The allegations against the Army during the last stage of the war are denied by the authorities. I as a Sinhalese would like to believe that no such crimes took place. Similarly the Tamils would prefer to believe that such crimes were in fact committed by the Army. Even if we ignore the International Community we still need a credible investigation into the allegations and a domestic Commission with power and credibility may be appointed to determine the truth as suggested by the LLRC which pleaded that they could not do so themselves.  The truth must necessarily lie in between what is believed by the Tamils and what is believed by the Sinhalese. Apart from the question of accountability the truth would have to be determined as a necessary pre-condition for reconciliation. Since the LTTE also committed crimes during the war including crimes against the Muslims as a community it is not possible for any party to plead innocence. So after the truth is ascertained there could be an agreed amnesty for all those who committed crimes during the period of the war.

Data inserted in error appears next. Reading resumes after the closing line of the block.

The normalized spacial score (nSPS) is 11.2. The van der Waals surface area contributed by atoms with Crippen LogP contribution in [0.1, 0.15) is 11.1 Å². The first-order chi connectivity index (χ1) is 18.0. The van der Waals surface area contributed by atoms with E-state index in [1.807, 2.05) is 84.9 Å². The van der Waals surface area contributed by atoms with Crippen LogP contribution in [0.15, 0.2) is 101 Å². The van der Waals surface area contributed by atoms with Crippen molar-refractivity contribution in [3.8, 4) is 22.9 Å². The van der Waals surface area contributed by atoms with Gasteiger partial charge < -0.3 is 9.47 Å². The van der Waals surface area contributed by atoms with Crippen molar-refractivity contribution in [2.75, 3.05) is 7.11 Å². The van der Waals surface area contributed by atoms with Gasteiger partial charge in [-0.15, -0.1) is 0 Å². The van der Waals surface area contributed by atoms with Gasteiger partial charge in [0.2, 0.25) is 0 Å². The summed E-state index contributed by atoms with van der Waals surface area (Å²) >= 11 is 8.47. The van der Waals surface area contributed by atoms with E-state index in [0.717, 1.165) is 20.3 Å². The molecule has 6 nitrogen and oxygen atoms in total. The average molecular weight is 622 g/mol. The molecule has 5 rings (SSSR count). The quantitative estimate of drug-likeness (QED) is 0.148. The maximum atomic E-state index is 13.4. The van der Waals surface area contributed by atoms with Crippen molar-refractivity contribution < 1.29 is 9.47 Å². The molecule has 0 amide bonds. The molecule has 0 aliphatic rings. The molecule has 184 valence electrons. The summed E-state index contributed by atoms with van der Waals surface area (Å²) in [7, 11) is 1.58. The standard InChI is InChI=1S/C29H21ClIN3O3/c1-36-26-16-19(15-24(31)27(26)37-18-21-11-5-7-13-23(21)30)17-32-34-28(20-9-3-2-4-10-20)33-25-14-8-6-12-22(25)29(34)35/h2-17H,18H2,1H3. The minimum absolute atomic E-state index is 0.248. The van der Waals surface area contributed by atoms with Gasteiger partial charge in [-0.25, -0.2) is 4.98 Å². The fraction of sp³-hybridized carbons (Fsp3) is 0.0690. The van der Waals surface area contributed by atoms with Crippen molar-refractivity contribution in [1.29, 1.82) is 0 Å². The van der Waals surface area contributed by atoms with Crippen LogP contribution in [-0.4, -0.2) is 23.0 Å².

The vexed issue of the amalgamation of the North and East should be dealt only with a Referendum as originally agreed upon. Any further devolution of powers should be reserved for the future to be decided after a study of the experience under the present scheme